ACT: Going out from there, what does community mean to you? And what does it mean to you to be a part of a community - and I don't mean the geographic place - with so many different opinions and value systems or lack of value systems?
JS: Living here in Bend as an Asian woman, community means two things to me. First one is the Bend community of, you know, hiking, going outdoors, the sun, paddle boarding - the classic Bend community. But also being part of an ethnic community - at Christmas or at Thanksgiving - because immigrants don't have other family in the United States, all the local Koran families in Bend come together and we celebrate these holidays together because that's our community and that's our family here - our proxy family, I guess - since we don't have our blood family here with us. So, because Bend is such a majority white population, being an ethnic minority means that you're constantly a part of the ethnic community.
And I guess with the spread of social media or, like, if I travel to go to music events and I meet all these different people, I find myself gravitating toward other people that have had similar experiences to mine. And so, in that way, inadvertently, we form an ethnic community there, as well. Because, you know, if you're also a minority, there are just certain things that you relate to each other better and you understand more about each other because you've gone through similar things. And so, wherever you go, it always feels like you have the support of that ethnic community with you.
ACT: What are your thoughts on coexisting with people who have very different agendas that might be perceived as negative and what's your mechanism for handling that? And how does it factor into your future plans and how you want to live your life?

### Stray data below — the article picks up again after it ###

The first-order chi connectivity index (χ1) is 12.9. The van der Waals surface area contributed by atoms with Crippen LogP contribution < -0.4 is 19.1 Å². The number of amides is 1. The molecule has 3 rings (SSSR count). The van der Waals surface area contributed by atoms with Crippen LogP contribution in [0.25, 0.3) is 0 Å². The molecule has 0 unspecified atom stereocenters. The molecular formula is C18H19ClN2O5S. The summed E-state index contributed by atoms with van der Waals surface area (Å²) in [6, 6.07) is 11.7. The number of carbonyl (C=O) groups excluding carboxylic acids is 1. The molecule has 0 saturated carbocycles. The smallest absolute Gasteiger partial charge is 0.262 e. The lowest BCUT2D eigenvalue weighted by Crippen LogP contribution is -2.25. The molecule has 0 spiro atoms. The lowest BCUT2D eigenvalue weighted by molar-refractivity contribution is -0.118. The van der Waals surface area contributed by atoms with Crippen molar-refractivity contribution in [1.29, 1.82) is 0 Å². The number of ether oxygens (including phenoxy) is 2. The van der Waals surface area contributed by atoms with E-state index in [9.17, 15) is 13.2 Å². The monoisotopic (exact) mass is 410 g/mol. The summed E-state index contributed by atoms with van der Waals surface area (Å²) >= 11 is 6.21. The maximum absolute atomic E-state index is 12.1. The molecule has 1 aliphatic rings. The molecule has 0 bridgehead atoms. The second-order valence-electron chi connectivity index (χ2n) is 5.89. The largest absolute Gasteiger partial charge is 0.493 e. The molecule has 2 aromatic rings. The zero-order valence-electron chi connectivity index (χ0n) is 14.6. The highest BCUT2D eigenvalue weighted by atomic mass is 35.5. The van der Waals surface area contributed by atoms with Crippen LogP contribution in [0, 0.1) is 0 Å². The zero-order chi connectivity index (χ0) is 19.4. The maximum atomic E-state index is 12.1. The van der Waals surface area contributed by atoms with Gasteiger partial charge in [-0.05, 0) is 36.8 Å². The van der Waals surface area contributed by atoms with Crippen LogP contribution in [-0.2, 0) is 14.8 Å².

JS: It's really easy to get angry. If someone says something insulting or ignorant to you or if someone just expresses a belief that you definitely don't agree with, it's easy to pop off on them and get upset and express hatred. And I think I'm definitely guilty of that because while I might sound very quiet and soft spoken now, I definitely can have a temper. While I think I definitely retaliated more when I was younger, as I grow older I find it easier to just block it out. You know? There's always going to be someone who has a viewpoint that doesn't align with yours. Even if it's not something that should really be an opinion thing. It's not just an opinion that white people are better than other races - that's just bigotry. But, at some point, you can't change everybody you encounter. And you can't always convince someone to act or think a different way, especially if that's just been their upbringing and the culture they've been raised in. So, I think it's important to be aware of that and to act with that in mind - that no matter how much you yell, sometimes you just can't change someone. And it might be better sometimes to just try to have a more... I guess a calmer conversation even if it what they say angers or upsets you. If you have to work together with that person, then you just have to deal with that.